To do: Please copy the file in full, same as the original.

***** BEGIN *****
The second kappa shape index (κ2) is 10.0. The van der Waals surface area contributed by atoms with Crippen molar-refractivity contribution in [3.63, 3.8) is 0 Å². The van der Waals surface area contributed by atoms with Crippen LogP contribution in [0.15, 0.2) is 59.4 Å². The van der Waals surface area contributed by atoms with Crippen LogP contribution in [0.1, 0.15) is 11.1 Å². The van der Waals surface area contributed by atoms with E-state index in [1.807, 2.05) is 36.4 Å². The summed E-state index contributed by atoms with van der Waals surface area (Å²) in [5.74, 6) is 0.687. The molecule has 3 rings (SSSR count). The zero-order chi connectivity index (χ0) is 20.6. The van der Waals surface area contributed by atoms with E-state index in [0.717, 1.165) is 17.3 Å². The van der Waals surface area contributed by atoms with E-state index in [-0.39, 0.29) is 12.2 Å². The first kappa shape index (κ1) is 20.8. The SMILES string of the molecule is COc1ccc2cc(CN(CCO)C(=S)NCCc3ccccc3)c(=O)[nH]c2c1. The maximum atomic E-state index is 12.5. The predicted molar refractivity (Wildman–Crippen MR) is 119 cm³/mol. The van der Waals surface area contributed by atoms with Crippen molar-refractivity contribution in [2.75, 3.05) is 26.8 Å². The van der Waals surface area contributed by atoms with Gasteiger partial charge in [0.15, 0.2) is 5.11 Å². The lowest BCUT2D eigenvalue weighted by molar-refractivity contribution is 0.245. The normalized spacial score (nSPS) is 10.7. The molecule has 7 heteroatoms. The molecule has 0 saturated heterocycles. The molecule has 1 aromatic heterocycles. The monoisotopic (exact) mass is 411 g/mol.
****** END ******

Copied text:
The second kappa shape index (κ2) is 10.0. The van der Waals surface area contributed by atoms with Crippen molar-refractivity contribution in [3.63, 3.8) is 0 Å². The van der Waals surface area contributed by atoms with Crippen LogP contribution in [0.15, 0.2) is 59.4 Å². The van der Waals surface area contributed by atoms with Crippen LogP contribution in [0.1, 0.15) is 11.1 Å². The van der Waals surface area contributed by atoms with E-state index in [1.807, 2.05) is 36.4 Å². The summed E-state index contributed by atoms with van der Waals surface area (Å²) in [5.74, 6) is 0.687. The molecule has 3 rings (SSSR count). The zero-order chi connectivity index (χ0) is 20.6. The van der Waals surface area contributed by atoms with E-state index in [0.717, 1.165) is 17.3 Å². The van der Waals surface area contributed by atoms with E-state index in [-0.39, 0.29) is 12.2 Å². The first kappa shape index (κ1) is 20.8. The SMILES string of the molecule is COc1ccc2cc(CN(CCO)C(=S)NCCc3ccccc3)c(=O)[nH]c2c1. The maximum atomic E-state index is 12.5. The predicted molar refractivity (Wildman–Crippen MR) is 119 cm³/mol. The van der Waals surface area contributed by atoms with Crippen molar-refractivity contribution in [2.75, 3.05) is 26.8 Å². The van der Waals surface area contributed by atoms with Gasteiger partial charge in [0.15, 0.2) is 5.11 Å². The lowest BCUT2D eigenvalue weighted by molar-refractivity contribution is 0.245. The normalized spacial score (nSPS) is 10.7. The molecule has 7 heteroatoms. The molecule has 0 saturated heterocycles. The molecule has 1 aromatic heterocycles. The monoisotopic (exact) mass is 411 g/mol.